With business comes failure, but in the animal domain space, this particular troop was courting disaster from the start. Manatee.com is the home of The Forum in Manatee County, an industrial/office space in Sarasota, FL that was never built. Then there’s Ox.com, the official site of the OTA Financial Group, which apparently couldn’t find the words to explain what they do. Beaver.com is, thankfully, the only adult site in the list, though calling it that is a stretch. Below, the screenshot with Ad Blocker Plus (featuring the freakiest default avatar ever) is missing the large LiveJasmin chat room preview ad that you’ll get without ABP. And finally, we have the curious case of Slug.com in which someone thought that was a good name for a dating link site. Stranger yet, the copy in the yellow banner ad across the top: “Ask friendly monks anything for free at Monastery.com”, which is a whole other story…
IN THE BALLPARK
So now, with completely lowered expectations, we look at a few sites that at least try to fulfill some of the promise of their respective domains. Crocodile.com might be valet parked but can help you find crocodile skin shoes for your croc tour. Lobster and Seahorse will help you buy those creatures and Sheep can help with a virtual adoption. There’s the American Tortoise Rescue, a community for Cricket fans (the sport, but eh), and even though it’s currently defunct, it was a Dolphin camp. Lizard might really be a fail, but Iguana will sell you everything you need to know about your green iguana and, though it is a work in progress, maybe someone will follow through on what is already a surprisingly decent Cockroach site.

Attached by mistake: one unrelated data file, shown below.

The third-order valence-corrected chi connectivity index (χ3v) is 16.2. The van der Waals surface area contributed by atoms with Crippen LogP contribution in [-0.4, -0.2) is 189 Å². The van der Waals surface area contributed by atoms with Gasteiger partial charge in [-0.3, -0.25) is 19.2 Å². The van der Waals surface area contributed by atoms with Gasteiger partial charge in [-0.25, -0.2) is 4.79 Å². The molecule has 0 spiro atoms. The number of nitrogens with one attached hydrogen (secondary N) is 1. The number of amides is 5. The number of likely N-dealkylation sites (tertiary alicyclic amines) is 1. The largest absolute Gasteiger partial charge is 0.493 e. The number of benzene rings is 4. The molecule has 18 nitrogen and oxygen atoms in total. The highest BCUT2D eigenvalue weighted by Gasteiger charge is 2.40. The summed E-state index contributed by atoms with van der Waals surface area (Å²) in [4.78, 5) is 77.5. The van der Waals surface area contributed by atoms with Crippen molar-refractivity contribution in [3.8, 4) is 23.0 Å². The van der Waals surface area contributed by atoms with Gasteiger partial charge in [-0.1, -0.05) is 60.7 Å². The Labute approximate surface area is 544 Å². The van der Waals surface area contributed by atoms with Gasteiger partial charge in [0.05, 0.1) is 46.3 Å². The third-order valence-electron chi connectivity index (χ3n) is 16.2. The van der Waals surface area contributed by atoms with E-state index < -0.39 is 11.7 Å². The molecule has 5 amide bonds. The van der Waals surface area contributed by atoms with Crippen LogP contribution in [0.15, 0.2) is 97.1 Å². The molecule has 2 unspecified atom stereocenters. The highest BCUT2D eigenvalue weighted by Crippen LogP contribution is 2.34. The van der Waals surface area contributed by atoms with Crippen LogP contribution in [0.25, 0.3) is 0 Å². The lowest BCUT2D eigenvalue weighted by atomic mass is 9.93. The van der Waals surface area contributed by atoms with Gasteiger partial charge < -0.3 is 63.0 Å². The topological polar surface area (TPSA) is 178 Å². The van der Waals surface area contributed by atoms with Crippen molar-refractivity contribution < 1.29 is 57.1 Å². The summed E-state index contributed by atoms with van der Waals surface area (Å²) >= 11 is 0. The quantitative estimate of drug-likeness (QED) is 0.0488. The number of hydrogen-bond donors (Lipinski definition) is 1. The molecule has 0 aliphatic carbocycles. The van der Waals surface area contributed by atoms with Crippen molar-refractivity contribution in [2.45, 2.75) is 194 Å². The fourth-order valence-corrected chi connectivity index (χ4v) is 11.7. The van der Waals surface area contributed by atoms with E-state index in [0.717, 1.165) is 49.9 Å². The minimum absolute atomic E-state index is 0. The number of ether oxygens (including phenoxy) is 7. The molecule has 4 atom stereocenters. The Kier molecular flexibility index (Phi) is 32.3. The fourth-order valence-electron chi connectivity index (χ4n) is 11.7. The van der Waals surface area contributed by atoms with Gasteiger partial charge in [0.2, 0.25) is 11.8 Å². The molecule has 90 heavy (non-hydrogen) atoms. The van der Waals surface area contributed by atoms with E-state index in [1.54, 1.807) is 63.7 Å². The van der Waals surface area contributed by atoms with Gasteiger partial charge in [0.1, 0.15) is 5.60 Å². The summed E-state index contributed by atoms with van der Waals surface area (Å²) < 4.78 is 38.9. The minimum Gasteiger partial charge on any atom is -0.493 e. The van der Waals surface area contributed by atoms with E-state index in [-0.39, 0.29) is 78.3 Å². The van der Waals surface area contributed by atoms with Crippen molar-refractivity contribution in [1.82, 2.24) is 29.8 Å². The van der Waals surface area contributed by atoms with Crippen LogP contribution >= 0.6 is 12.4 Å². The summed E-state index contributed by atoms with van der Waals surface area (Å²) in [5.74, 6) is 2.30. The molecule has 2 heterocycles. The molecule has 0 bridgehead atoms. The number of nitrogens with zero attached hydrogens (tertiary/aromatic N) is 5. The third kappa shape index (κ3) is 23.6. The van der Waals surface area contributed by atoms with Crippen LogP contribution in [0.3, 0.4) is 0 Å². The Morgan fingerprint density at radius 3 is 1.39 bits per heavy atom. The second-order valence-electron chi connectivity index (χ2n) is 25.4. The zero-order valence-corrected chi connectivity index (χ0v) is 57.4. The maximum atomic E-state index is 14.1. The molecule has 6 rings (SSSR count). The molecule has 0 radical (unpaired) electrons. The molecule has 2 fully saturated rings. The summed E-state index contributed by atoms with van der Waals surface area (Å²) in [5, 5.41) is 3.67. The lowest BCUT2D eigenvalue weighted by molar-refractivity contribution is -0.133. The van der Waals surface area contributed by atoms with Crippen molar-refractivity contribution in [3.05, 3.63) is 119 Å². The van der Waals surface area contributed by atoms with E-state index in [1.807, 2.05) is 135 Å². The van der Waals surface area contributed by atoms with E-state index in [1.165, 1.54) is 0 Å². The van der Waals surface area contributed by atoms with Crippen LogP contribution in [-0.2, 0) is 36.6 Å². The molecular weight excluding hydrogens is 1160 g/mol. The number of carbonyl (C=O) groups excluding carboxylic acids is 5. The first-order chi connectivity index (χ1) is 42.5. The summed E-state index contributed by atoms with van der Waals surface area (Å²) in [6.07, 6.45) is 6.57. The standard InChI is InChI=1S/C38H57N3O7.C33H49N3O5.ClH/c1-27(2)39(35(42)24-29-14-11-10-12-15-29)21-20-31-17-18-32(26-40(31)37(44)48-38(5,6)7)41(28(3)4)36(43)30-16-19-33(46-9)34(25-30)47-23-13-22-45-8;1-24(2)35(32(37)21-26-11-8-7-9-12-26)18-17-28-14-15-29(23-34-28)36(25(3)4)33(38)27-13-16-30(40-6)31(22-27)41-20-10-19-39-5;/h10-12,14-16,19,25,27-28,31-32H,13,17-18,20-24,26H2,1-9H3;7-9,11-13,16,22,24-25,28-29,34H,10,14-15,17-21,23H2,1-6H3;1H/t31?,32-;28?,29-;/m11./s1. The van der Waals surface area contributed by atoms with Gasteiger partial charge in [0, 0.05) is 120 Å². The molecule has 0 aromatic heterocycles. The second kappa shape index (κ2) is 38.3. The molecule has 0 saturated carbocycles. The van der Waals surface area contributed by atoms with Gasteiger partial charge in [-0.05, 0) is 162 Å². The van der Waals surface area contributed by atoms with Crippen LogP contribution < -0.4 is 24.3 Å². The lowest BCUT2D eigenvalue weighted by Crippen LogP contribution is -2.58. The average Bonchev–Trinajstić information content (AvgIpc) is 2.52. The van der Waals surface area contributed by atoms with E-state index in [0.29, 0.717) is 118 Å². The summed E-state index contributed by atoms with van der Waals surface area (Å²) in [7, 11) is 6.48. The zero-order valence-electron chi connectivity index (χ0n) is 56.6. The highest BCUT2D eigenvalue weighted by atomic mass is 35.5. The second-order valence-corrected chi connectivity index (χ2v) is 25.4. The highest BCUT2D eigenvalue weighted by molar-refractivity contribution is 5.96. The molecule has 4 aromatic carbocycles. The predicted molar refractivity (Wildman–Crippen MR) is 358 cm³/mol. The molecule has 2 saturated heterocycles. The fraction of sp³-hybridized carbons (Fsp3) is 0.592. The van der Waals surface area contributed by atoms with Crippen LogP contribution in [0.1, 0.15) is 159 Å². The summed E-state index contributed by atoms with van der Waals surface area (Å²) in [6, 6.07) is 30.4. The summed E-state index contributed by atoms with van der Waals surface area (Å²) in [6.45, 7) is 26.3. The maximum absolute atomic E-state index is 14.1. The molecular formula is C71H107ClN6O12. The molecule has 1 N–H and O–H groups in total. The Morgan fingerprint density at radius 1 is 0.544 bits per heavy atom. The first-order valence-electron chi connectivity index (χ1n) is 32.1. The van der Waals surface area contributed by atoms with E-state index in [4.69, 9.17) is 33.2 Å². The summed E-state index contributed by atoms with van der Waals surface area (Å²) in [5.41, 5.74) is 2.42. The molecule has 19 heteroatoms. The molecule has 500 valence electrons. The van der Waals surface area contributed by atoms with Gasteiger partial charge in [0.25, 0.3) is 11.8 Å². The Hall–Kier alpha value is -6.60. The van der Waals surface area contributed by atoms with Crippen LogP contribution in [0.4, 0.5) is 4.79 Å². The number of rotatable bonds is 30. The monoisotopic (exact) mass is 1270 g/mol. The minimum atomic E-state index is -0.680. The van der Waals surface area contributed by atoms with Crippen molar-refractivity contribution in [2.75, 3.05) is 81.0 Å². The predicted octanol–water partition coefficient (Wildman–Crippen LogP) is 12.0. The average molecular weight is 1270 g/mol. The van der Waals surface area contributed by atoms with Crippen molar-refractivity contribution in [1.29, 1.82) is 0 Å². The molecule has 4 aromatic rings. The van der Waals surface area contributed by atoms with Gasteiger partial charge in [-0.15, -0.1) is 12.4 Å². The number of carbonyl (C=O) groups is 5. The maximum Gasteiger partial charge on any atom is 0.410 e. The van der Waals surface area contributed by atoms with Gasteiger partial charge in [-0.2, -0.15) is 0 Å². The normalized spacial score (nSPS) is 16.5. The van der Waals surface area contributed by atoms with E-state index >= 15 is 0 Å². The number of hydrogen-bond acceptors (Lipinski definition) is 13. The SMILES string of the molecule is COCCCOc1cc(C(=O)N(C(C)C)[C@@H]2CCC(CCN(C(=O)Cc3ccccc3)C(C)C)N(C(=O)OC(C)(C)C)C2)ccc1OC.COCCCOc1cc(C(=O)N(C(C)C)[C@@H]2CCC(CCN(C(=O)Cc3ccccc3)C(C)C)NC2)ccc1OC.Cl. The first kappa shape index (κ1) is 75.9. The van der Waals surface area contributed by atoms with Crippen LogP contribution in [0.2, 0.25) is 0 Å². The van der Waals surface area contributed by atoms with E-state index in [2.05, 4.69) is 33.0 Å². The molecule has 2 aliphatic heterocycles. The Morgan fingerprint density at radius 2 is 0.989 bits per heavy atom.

MAKING A GO
The problem with most business animal domains is that the company comes off smaller than the totality of the animal, so special consideration has been given to sites attempting to serve the general population with a furry, winged or antennaed mascot. Playing second fiddle to Fox’s top slot, Ant.com comes in as the 10,158th most popular site online, outranking Gopher.com, another search engine we’d never heard of, by almost a million. There’s also Fly for your airline searches, Bee for online retail in the UK, Badger for registering your animal domains, Oyster for rating hotels, Gazelle for selling your electronics and, although it might be dead in the water, Goat for your daily deals. The punchline with these sites might be that the one thing holding them back is their domain name.
Honorable mention in this category goes to Buffalo.com, a fun site covering Buffalo, NY.
And finally, a nod to the .coms that were bought by real internet pioneers in the days when most domains were probably still available. You can tell the second you get to the page. You’ve got Digital Giraffe with 18 years of monthly web publication, a back-end developer named Steve Manes over at Magpie, Panda Programming since 1985, Rhinoceros Consulting complete with an Ionesco reference and Mark Henderson’s delightfully simple Squirrel.com.
Nothing, however, quite compares with Toad, the home page of John Gilmore, one of the founders of the Electronic Frontier Foundation. Not only was John the first person to register an animal domain, Toad.com was the 84th .com domain registered… ever. If only he had thought to start a domain zoo back then. Thankfully he had better ways to spend his time…
THE GRAND FINALE
Being the internet and all, in the end perhaps it’s all about the eyeballs. The goal of every internet site is to be seen. That’s what we are here for. As such, the sites’ rankings will be our final measure.
How much attention are the animals getting?
(click image for full version)